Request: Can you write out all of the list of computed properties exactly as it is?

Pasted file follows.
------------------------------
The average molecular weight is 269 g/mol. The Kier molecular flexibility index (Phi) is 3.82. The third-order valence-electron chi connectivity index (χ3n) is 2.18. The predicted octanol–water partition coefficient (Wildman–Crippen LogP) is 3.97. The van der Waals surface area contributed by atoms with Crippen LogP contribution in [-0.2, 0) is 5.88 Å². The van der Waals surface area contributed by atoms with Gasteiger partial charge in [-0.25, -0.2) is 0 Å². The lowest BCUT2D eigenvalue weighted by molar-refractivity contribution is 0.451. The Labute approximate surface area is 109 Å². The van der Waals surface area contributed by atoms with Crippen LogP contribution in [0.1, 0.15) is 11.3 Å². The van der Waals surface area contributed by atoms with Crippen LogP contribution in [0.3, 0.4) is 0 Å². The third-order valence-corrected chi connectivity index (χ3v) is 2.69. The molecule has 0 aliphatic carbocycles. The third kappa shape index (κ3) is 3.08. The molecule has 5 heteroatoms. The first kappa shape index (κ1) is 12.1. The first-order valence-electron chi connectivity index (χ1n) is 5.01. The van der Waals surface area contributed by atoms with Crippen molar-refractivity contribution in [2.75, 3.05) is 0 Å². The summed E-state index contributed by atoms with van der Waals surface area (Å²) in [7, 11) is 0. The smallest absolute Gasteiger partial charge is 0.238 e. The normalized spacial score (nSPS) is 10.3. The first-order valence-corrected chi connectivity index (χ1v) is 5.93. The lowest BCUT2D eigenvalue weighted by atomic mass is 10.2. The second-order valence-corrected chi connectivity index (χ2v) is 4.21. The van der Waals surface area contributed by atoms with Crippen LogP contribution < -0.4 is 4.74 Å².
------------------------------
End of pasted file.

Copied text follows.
The average molecular weight is 269 g/mol. The Kier molecular flexibility index (Phi) is 3.82. The third-order valence-electron chi connectivity index (χ3n) is 2.18. The predicted octanol–water partition coefficient (Wildman–Crippen LogP) is 3.97. The van der Waals surface area contributed by atoms with Crippen LogP contribution in [-0.2, 0) is 5.88 Å². The van der Waals surface area contributed by atoms with Gasteiger partial charge in [-0.25, -0.2) is 0 Å². The lowest BCUT2D eigenvalue weighted by molar-refractivity contribution is 0.451. The Labute approximate surface area is 109 Å². The van der Waals surface area contributed by atoms with Crippen LogP contribution in [0.1, 0.15) is 11.3 Å². The van der Waals surface area contributed by atoms with Crippen LogP contribution in [0.3, 0.4) is 0 Å². The third-order valence-corrected chi connectivity index (χ3v) is 2.69. The molecule has 0 aliphatic carbocycles. The third kappa shape index (κ3) is 3.08. The molecule has 5 heteroatoms. The first kappa shape index (κ1) is 12.1. The first-order valence-electron chi connectivity index (χ1n) is 5.01. The van der Waals surface area contributed by atoms with Crippen molar-refractivity contribution in [2.75, 3.05) is 0 Å². The summed E-state index contributed by atoms with van der Waals surface area (Å²) in [7, 11) is 0. The smallest absolute Gasteiger partial charge is 0.238 e. The normalized spacial score (nSPS) is 10.3. The first-order valence-corrected chi connectivity index (χ1v) is 5.93. The lowest BCUT2D eigenvalue weighted by atomic mass is 10.2. The second-order valence-corrected chi connectivity index (χ2v) is 4.21. The van der Waals surface area contributed by atoms with Crippen LogP contribution < -0.4 is 4.74 Å².